anthony-precourt-columbus-crew

Columbus Crew owner Anthony Precourt has quickly rocketed near the top of the “worst owner in sports” rankings — not only with his attempted relocation of MLS’s original franchise, but the tone-deaf ineptitude of the attempted relocation. The Precourt saga has been an embarrassment to MLS, American soccer, and professional sports as a whole.

Nowhere was that tone-deaf ineptitude more apparent than earlier this week when Precourt broke months of silence in a statement that reeked of desperation and delusion. After months in the shadows, what finally spurred Precourt to action?

First, a blistering column in the local Austin paper blasting Precourt Sports Ventures for their fumbled attempt at moving the Crew to Texas. PSV has spent months solely focused on a path forward in Austin and all they have to show for it is growing public opposition to their dream move, including their favored park sites being eliminated from future stadium consideration.

Second, the announcement that a new USL franchise owned by Bobby Epstein would move forward with a plan to launch in 2019 after sitting on the sidelines waiting for Precourt to act. Epstein’s situation is everything Precourt’s isn’t. He would be a local owner with a stadium plan ready to go at a world class sporting venue at the F1 Circuit of the Americas track, where he serves as chairman.

USL-Austin-stadium
Screen cap via Austin-American Statesman

Epstein will be ready to take the field in 2019 for USL. And if that happens, and Epstein beats Precourt to the market, it’s nearly impossible to see a pathway forward where the city finds itself supporting two expansion teams. And with the USL-to-MLS path proving so fruitful for other markets, Epstein could easily sell the city on this situation being their best path to the big leagues. If it’s a race to pro soccer in Austin, Epstein is in the starting blocks while Precourt is wiping mustard off his face at the hot dog stand.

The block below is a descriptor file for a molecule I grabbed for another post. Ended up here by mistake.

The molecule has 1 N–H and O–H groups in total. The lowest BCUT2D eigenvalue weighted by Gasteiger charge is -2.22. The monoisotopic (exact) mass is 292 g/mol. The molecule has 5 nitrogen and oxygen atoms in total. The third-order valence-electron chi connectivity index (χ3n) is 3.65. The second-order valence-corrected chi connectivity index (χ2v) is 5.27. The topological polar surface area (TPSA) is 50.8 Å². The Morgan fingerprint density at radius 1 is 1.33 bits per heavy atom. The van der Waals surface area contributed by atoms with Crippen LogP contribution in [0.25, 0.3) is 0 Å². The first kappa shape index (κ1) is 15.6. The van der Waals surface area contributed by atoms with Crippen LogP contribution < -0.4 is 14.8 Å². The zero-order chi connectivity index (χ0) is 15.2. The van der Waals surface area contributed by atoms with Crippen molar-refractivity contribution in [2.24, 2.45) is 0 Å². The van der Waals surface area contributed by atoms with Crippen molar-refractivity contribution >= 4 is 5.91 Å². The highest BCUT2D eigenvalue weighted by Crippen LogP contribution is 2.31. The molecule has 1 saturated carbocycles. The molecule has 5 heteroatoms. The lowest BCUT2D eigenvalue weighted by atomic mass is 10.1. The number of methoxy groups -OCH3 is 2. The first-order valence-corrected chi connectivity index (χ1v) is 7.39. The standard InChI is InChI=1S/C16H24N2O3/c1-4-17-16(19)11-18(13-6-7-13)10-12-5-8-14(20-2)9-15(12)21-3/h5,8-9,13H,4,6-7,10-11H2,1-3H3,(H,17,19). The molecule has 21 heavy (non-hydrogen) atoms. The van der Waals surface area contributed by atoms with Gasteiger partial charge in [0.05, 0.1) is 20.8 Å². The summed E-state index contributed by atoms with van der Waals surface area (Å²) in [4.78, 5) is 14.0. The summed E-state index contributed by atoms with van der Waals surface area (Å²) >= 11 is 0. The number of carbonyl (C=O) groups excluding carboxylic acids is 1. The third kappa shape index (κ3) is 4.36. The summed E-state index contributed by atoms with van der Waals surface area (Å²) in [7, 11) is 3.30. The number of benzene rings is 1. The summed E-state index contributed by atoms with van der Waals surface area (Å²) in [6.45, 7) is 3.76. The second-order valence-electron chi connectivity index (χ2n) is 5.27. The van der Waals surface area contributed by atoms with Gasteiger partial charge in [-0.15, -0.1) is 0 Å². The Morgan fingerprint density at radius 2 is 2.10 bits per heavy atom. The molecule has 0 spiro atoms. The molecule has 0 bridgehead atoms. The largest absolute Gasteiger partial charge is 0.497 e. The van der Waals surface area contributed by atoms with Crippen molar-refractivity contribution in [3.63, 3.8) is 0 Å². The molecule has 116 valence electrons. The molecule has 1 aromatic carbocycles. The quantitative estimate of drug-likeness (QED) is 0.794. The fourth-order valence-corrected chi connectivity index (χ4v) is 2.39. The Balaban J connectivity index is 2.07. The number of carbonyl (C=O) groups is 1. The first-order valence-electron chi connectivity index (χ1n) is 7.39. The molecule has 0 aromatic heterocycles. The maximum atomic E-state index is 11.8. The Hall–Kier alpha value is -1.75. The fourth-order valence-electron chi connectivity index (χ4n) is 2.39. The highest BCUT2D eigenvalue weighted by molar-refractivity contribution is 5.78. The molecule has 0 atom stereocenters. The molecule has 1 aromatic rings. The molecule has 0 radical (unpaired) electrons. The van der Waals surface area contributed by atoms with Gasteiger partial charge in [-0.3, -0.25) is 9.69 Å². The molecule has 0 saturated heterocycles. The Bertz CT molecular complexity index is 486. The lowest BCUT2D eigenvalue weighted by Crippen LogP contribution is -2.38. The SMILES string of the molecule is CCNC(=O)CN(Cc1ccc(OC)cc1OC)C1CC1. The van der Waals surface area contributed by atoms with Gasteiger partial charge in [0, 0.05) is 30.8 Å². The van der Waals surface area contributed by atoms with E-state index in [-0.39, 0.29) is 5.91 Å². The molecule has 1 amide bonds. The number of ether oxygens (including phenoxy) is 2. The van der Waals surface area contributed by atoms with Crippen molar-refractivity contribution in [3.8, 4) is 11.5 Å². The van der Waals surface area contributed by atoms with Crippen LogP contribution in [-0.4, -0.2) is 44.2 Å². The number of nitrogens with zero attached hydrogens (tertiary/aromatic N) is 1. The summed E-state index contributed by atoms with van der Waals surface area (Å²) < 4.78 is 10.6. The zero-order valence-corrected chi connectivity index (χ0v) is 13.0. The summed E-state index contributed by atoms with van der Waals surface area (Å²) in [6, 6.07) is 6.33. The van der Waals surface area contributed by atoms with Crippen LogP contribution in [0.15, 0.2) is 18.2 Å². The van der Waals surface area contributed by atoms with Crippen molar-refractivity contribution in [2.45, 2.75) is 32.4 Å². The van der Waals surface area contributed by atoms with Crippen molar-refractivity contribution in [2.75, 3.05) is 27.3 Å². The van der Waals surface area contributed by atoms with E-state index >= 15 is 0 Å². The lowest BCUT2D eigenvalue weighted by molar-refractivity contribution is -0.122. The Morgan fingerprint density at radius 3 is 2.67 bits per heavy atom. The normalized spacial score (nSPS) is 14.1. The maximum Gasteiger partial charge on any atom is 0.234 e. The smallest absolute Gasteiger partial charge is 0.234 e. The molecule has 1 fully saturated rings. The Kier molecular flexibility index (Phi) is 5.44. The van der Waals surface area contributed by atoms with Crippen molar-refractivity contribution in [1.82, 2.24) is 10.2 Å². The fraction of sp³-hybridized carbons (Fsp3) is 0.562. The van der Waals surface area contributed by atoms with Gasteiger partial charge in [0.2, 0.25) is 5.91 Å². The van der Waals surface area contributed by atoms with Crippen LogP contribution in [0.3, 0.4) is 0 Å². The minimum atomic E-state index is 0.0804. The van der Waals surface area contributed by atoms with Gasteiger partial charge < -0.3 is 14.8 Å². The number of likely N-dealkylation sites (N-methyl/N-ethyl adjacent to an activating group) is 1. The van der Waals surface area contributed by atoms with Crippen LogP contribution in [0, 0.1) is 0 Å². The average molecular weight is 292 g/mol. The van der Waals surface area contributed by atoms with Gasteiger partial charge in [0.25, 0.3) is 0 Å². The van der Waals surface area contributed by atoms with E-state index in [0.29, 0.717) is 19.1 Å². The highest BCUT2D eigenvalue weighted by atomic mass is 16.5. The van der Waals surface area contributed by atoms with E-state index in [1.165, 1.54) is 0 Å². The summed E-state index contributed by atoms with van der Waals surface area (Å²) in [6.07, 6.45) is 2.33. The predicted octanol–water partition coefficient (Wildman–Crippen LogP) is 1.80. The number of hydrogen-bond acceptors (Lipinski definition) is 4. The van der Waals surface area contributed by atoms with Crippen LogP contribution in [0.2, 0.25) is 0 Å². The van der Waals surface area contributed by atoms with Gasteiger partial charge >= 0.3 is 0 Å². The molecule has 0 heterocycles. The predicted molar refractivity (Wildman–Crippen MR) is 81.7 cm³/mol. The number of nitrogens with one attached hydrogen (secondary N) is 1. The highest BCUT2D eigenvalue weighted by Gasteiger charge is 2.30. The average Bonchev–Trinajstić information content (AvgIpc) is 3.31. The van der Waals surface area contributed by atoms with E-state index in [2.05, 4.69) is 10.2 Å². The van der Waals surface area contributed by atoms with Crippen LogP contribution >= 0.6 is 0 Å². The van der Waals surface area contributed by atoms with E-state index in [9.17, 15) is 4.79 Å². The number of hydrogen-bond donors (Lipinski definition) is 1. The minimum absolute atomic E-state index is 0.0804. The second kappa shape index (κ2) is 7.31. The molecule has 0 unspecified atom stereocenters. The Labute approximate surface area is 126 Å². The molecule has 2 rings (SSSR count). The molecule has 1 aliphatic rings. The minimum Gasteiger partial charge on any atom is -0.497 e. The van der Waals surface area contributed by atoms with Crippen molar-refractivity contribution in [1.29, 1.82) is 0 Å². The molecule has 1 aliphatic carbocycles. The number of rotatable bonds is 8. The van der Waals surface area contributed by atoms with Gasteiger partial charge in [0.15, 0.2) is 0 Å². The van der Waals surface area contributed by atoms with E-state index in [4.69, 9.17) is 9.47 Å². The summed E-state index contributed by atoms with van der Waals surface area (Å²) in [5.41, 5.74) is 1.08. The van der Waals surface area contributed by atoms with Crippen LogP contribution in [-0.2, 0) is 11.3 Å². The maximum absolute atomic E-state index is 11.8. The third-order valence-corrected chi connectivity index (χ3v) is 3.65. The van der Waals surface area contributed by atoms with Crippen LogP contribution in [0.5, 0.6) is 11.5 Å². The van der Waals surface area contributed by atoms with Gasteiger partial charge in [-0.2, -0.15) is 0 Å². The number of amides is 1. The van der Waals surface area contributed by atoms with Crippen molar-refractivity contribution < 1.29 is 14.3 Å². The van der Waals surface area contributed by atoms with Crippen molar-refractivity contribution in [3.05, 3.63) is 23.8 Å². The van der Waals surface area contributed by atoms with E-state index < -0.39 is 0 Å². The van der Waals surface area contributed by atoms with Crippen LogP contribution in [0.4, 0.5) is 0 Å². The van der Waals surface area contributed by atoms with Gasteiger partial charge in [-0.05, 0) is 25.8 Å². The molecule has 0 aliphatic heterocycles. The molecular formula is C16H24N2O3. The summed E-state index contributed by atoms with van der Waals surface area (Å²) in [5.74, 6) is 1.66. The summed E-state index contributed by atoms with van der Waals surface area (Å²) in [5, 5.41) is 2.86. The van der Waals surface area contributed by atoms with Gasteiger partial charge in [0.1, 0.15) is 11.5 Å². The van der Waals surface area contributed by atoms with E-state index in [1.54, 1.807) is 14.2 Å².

After initially saying that he and MLS were exploring “parallel paths” in Columbus and Austin to find a new stadium for a team, Precourt’s statement fails to mention Columbus even one time. Based on 100% of PSV’s public efforts being focused in Austin, “parallel paths” clearly is not true. Just like it wasn’t true when Precourt assured Columbus fans he wasn’t going to move the team. The lies, misdirections, and obfuscations from PSV continues to grow by the day.

What the letter does mention is Precourt touting the benefits of a stadium at the Butler Shores parkland area, even after PSV itself removed the site from consideration after growing public backlash. It’s a bizarre hail mary attempt to get the city to reconsider its current trajectory as the Austin parks and rec board unanimously recommended to remove option #2, Roy Guerrero Park, from consideration.